Dig Baton Rouge

Future Structure

By Quinn Welsch

Young families, runners and cyclists turned out in Mid-City two weekends past, as the Center for Planning Excellence (CPEX), a state nonprofit planning organization, demonstrated what potential improvements to the area’s bike and pedestrian paths might look like.

The weekend-long event, dubbed Street Smart, was in support of Baton Rouge’s proposed Complete Streets ordinance, which aims to make the city’s neighborhoods more accessible, safer and less congested. With the help of the city’s Department of Public Works, CPEX created temporary bike lanes, sidewalks, crosswalks, walking trails and signage at 11 different locations in Mid-City, from Bernard Terrace to Valley Park.

The nearby neighborhood associations provided their input on the potential improvements, citing safety concerns for children, connectivity to the schools in the area and connections to all the bicycle lanes, said Camille Manning-Broome, Senior Vice President at CPEX.

“This is really about the quality of life, safety and livability of our neighborhoods,” she said.

The demonstrations included a wine walk for adults, bicycle tours, a running group, and a children’s play date at Webb Park.

The Complete Streets ordinance will be brought to the city council for a vote on Nov. 22. The ordinance began with FutureBR, the city’s 20-year land use plan, which calls for more environment-friendly practices and more options for transportation. Bike Baton Rouge sparked the recent interest when it called on the Metro Council to adopt the Complete Streets policy in August with a petition, which now has more than 1,000 signatures.

Though Baton Rouge is designated as a Bike Friendly Community by the League of American Bicyclists, it is rated “bronze.” (New Orleans, with the same rating, is the only other city designated as bike friendly in Louisiana, which is ranked 32 in the nation by the league.)

If the ordinance is passed, that rating could begin to change for the better. CPEX is hoping to have a final plan for the Mid-City area finished by the end of December with improvements finished within a couple years, provided that everything goes accordingly.

The Capitol Heights neighborhood is the beginning model for making areas in the city more livable, walkable and even profitable, Manning-Broome said. The property value in Capitol Heights is high, and houses for sale are snatched up pretty quickly, she said.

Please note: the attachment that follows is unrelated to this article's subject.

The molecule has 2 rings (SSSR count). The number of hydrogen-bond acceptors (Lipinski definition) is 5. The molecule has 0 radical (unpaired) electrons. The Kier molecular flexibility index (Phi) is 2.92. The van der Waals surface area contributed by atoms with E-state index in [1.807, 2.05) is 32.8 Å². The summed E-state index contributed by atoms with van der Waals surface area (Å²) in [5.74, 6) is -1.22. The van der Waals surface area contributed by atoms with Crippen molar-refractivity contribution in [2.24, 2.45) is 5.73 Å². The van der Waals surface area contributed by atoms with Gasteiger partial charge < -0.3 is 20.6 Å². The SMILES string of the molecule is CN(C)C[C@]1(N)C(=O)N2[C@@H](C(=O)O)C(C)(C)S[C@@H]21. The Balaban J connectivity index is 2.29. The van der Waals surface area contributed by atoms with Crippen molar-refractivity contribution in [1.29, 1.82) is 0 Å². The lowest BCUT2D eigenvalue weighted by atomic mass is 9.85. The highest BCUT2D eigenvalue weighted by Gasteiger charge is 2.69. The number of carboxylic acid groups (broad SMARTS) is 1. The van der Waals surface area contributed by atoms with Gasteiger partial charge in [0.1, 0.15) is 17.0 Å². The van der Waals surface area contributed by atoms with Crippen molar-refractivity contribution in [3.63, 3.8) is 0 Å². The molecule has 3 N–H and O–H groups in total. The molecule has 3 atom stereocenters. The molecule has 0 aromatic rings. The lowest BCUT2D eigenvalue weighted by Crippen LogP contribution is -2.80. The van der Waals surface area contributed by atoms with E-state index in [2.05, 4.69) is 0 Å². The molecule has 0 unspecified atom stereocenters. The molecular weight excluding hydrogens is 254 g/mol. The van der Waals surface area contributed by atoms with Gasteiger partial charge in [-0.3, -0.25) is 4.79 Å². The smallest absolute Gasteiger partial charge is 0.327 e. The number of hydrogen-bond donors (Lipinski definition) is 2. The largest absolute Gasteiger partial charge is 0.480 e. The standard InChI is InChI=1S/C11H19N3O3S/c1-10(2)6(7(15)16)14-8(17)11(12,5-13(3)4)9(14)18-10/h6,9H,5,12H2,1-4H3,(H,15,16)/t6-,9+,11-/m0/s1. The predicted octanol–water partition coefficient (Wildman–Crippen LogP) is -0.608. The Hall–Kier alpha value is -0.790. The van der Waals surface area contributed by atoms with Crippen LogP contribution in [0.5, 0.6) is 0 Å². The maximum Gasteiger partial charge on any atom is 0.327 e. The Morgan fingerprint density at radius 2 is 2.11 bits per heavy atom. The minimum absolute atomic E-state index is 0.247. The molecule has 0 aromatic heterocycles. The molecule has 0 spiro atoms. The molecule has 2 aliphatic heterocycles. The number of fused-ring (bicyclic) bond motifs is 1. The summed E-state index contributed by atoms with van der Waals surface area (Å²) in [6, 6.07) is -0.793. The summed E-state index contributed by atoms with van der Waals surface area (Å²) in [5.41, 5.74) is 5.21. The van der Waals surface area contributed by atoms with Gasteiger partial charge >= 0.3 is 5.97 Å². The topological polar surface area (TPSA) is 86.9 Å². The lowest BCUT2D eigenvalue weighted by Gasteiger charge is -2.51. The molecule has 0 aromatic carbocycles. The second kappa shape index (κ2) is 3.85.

Boosting property value isn’t a major concern, but if changes influence more investment, the area will likely continue to grow and become safer, said Tyler Hicks, a Capitol Heights Neighborhood Association board member and property owner in the area.

A survey of 15 real estate markets around the country found that one-point increases on WalkScore.com increased property home values from as $700 to $3,000, according to the Complete Streets plan on the city’s website. The plan claims that the same can be said of improved bike paths as well.

“As far as people my age go – people in their 20s and 30s and even younger – they want to live in Capitol Heights because it’s a nice neighborhood, a green setting, that’s still close to urban amenities,” Hicks said. “We’re really planning on staying here for the long haul.”

“The millennials are moving to places where they don’t want to have to have car,” Manning-Broome said.

The hardest part about making these changes is getting people to change their attitudes towards alternative modes of transportation, Manning-Broome said. New polls from the U.S. Census Bureau showed that more than 90 percent of East Baton Rouge Parish workers relied on a single occupancy vehicle to get to work; 1.5 percent walked and .7 percent rode a bicycle.

As local cyclists and Bike Baton Rouge Mark Martin points out: About one percent of the population will ride anytime. About four percent will ride most of the time. About 40 percent want to ride. The rest wouldn’t do it with a gun to their head.

The change is cultural, and as they are made over time, drivers, cyclists and walkers will adapt, Manning-Broome said.

“Just as we laid out our highways and infrastructure, we’re laying out our future structure,” she said.


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